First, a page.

InVita D3 is not recommended during pregnancy in patients without a vitamin D deficiency as the daily intake should not exceed 600 IU vitamin D.
Vitamin D3 and metabolites pass into the breast-milk. No adverse events have been observed in infants. InVita D3 can be used at recommended doses during lactation in case of a vitamin D deficiency.
Normal endogenous levels of vitamin D are not expected to have any adverse effects on fertility.
There are no data about the effect of this product on driving capacity. An effect is, however, unlikely.
Adverse reactions frequencies are defined as: uncommon ≥ 1/1,000, <1/100), rare ≥1/10,000, <1/1,000) or not known (cannot be estimated from the available data
Immune system disorders
Not known (cannot be estimated from the available data): Hypersensitivity reactions such as angio-oedema or laryngeal oedema.
Metabolism and nutrition disorders
Uncommon: Hypercalcaemia and hypercalciuria.
Skin and subcutaneous disorders
Rare: Pruritus, rash and urticaria.
Reporting of suspected adverse reactions
Reporting suspected adverse reactions after authorization of the medicinal product is important. It allows continued monitoring of the benefit/risk balance of the medicinal product. Healthcare professionals are asked to report any suspected adverse reactions via the Yellow Card Scheme Website: www.mhra.gov.uk/yellowcard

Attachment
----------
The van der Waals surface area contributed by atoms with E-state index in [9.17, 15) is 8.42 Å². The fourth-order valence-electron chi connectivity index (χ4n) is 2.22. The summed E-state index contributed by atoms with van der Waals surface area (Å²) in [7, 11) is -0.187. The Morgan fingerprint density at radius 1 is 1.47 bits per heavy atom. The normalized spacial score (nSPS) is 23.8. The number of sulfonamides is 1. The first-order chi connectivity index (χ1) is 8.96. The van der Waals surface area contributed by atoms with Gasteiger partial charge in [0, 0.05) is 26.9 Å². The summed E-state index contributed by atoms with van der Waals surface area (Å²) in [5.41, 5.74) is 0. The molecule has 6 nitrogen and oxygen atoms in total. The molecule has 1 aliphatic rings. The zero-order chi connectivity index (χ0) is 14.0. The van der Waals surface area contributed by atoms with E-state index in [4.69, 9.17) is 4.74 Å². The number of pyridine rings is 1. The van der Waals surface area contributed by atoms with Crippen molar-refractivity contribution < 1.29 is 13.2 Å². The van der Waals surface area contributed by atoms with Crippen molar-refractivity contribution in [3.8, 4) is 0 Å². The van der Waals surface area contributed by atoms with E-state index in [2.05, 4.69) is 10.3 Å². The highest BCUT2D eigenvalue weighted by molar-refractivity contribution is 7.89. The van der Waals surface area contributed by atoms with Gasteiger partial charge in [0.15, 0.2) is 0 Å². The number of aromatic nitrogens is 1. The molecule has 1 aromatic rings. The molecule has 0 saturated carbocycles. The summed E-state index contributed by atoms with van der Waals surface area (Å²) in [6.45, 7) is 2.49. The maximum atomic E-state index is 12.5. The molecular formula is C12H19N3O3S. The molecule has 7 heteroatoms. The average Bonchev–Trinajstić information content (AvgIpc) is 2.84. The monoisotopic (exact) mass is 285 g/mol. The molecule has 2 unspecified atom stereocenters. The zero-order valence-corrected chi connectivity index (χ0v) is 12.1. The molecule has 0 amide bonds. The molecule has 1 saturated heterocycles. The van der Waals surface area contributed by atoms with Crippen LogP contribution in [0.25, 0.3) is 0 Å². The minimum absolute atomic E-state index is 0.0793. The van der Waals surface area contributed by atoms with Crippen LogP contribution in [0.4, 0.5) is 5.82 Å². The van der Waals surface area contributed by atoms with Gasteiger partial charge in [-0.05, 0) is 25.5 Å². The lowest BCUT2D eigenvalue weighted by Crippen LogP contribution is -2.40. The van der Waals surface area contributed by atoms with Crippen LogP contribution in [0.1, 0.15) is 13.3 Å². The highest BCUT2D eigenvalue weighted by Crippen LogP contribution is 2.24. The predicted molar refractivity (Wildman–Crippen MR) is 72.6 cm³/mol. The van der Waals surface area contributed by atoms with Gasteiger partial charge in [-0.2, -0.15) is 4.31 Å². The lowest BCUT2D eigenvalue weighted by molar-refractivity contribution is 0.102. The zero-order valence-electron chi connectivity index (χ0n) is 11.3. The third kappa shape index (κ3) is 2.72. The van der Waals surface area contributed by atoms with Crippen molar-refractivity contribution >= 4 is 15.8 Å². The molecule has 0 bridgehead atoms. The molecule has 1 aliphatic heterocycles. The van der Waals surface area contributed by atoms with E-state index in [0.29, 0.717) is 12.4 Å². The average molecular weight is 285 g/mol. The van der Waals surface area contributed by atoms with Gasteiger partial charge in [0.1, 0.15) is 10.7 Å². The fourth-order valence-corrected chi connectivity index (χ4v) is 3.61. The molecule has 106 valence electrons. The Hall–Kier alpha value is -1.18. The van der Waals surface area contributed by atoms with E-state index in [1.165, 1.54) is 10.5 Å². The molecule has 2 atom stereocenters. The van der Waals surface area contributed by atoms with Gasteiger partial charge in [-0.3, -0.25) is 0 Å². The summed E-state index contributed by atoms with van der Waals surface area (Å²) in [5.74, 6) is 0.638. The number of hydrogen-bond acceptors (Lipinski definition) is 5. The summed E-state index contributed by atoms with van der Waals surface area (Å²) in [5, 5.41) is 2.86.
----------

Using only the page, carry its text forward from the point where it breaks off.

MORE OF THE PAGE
Overdose can lead to hyper-vitaminosis D. An excess of vitamin D causes abnormally high levels of calcium in the blood, which can eventually severely damage the soft tissues, and kidneys. Tolerable Upper Intake Level for vitamin D3 (colecalciferol) is set at 4000 IU (100 µg) per day. Vitamin D3 should not be confused with its active metabolites. colecalciferol
Symptoms of hypercalcaemia may include anorexia, thirst, nausea, vomiting, constipation, abdominal pain, muscle weakness, fatigue, mental disturbances, polydipsia, polyuria, bone pain, nephrocalcinosis, renal calculi and in severe cases, cardiac arrhythmias. Extreme hypercalcaemia may result in coma and death.
Persistently high calcium levels may lead to irreversible renal damage and soft tissue calcification.
Treatment of hypercalcaemia: The treatment with vitamin D must be discontinued. Treatment with thiazide diuretics, lithium, vitamin A, and cardiac glycosides must also be discontinued. Rehydration, and, according to severity, isolated or combined treatment with loop diuretics, bisphosphonates, calcitonin and corticosteroids should be considered. Serum electrolytes, renal function and diuresis must be monitored. In severe cases, ECG and CVP should be followed.